Pedalling technique & the Force Curve

This month we spoke to Eddie Fletcher at Fletcher Sports Science (who developed the Wattbike in association with British Cycling) about one of its unique features – the ability to monitor your cycling technique as you ride.”This is shown as a ‘force curve’ on the Wattbike Performance Computer known as the Polar View. The Polar View shows the force applied to the pedals and the position of the pedals when applying this force.”

“When cycling, you can play around with the graph – pushing on the left leg will create a large force shape on the left, pushing hard on the right leg will enlarge the graph on the right. You see a percentage beneath each side, telling you how much power each leg is generating. Standing up and altering your cycling technique will produce a change in the graph.”

What your legs are doing:

  • Like the face of a compass, from point A (North) to point B (West) – as you start to drive with your left leg the graph moves anti-clockwise from A to B. The left leg begins to apply force to the pedals, the right leg is finishing the drive phase and beginning the recovery
  • Moving from point B (West) to point C (South) – the most powerful part of the left-leg drive. Most riders normally reach their most powerful point just after the horizontal. As the left leg gets towards vertical again (point C) the power normally starts to come off as the rider transitions from left-leg drive to right-leg.
  • Moving from point C (South) to point D (East) – the right leg begins to apply force to the pedals, the left leg is finishing the drive phase and beginning the recovery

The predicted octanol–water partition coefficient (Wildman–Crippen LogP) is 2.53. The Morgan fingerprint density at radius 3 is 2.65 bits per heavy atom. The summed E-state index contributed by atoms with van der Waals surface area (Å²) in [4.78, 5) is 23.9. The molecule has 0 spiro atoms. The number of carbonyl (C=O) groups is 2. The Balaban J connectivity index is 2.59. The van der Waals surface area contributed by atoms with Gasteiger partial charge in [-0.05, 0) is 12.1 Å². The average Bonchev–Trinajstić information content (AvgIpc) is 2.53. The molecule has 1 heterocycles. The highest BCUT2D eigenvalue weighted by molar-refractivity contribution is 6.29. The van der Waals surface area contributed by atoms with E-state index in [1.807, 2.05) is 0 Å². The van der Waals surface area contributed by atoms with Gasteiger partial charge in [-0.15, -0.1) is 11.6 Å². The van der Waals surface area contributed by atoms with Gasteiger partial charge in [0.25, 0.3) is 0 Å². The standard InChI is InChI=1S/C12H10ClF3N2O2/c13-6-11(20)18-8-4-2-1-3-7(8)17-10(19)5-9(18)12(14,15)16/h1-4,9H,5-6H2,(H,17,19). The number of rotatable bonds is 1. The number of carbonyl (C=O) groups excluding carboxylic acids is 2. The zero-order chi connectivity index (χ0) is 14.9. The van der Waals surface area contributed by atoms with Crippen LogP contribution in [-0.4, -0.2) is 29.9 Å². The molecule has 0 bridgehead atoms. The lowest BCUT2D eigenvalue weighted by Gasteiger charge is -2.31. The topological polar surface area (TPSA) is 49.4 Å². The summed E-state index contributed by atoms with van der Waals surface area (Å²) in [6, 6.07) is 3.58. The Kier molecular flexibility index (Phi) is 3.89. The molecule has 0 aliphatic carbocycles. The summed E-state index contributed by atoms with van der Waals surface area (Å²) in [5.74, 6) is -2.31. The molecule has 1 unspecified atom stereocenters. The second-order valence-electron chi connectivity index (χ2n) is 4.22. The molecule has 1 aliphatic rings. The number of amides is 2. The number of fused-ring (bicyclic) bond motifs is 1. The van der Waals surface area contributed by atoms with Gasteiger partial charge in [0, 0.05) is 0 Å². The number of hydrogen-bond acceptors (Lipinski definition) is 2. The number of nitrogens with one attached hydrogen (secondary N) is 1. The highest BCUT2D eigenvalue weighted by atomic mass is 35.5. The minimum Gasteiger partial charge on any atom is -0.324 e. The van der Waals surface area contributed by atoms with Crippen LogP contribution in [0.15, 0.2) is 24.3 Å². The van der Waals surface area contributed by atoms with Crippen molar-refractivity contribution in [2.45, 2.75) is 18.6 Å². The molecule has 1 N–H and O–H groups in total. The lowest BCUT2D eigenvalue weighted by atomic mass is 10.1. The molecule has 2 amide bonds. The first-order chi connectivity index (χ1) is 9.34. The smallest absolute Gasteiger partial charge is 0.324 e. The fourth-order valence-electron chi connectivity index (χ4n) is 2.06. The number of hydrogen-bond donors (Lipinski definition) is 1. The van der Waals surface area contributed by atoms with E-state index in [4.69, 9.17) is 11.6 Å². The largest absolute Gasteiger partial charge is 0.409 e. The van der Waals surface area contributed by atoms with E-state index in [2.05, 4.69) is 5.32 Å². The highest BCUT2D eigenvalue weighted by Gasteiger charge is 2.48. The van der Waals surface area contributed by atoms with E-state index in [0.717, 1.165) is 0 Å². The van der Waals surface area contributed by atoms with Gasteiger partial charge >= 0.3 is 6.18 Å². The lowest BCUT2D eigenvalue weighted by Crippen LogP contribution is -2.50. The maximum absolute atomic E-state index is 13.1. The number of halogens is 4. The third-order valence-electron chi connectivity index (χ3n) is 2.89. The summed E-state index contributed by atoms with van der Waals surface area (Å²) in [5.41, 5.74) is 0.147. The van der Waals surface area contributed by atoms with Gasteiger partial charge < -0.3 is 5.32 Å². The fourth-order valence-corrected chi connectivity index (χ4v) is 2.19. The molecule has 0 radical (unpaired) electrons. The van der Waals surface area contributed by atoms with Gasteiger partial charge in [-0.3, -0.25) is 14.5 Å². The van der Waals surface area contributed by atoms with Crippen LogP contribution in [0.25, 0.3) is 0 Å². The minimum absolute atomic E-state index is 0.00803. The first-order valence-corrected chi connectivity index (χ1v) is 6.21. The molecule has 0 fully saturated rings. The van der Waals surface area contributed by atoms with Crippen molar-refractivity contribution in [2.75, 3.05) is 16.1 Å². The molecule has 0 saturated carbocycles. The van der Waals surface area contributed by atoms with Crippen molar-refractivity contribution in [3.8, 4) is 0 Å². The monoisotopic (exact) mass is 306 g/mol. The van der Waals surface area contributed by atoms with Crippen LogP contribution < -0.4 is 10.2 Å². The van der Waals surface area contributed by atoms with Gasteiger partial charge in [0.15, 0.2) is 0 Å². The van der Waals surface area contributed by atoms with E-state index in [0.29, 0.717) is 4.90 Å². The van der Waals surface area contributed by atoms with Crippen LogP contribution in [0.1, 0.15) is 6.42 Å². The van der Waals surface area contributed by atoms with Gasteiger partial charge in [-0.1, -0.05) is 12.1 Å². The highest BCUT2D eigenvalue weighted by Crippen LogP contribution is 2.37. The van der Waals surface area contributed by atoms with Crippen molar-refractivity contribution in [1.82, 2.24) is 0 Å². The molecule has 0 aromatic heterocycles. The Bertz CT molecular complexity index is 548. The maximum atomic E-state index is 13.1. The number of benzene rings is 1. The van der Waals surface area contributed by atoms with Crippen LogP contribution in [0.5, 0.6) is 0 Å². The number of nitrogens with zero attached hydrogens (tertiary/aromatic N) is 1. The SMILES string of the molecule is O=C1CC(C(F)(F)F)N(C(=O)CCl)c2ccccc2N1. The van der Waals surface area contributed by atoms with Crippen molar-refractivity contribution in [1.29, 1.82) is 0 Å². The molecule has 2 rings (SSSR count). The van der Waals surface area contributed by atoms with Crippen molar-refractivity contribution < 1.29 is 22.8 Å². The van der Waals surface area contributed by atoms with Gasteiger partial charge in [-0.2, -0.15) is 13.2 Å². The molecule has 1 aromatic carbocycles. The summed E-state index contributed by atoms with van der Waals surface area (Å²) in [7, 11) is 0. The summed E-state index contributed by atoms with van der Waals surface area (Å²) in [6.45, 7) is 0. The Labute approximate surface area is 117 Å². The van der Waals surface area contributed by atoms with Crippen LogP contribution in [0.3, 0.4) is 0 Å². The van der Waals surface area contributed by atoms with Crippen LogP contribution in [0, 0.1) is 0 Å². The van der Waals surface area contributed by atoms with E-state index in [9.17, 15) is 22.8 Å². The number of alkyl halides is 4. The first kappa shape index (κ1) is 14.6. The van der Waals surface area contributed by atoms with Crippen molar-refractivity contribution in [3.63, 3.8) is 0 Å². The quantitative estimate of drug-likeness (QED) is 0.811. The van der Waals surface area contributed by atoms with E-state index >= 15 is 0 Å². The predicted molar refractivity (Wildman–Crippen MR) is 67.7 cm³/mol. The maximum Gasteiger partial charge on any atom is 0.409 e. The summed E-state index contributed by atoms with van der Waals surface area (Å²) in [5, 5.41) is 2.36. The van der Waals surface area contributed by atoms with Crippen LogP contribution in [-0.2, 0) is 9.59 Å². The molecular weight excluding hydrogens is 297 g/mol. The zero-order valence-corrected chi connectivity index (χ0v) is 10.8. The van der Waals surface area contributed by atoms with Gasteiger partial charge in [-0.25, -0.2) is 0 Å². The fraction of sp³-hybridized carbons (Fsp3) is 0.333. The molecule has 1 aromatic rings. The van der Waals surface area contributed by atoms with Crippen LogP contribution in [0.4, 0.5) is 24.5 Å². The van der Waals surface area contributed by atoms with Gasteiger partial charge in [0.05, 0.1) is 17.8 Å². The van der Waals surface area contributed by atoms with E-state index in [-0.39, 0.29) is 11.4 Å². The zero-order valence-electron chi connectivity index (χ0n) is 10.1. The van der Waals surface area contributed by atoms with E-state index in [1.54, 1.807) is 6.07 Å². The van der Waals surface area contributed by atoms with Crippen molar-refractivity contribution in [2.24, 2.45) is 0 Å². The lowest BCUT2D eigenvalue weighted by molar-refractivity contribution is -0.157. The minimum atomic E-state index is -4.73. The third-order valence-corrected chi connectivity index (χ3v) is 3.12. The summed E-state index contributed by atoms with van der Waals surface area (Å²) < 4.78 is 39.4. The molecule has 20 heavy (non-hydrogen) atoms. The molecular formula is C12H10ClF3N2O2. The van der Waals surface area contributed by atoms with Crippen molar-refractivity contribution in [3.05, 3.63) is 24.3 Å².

• Moving from point D (East) to point A (North) – The most powerful part of the right-leg drive. Most riders normally reach their most powerful point just after the horizontal. As the right leg gets towards vertical again (point A) the power normally starts to come off as the rider transitions from right-leg drive to left-leg.
Angle of peak force“The angle of peak force should be the same in each leg. However the actual angle of peak force is dependent upon a number of things – your cycling position, whether in a seated or standing position and whether using high/low resistance settings and/or high or low cadence. Typically, on a flat-course at a set cadence and gearing you would achieve an angle of between 105-115%.”

“Different combinations will have different physiological effects. Matching your heart rate and power training zones to the resistance and cadence levels is a key component of getting the best out of your Wattbike training.”

Here are some actual pro-athlete force curves:

Male Tour rider, 400w @90rpm, Level 10 on the Pro
Male Endurance rider at various levels and rpms on the Pro – showing perfect balance L/R leg and angle of peak force
Male sprinter, 200m – perfect balance – at Level 10 on the Pro @144rpm, average watts 1500
Female track pursuit rider – perfect balance – Level 4 on the Pro @96rpm, average watts 280
       

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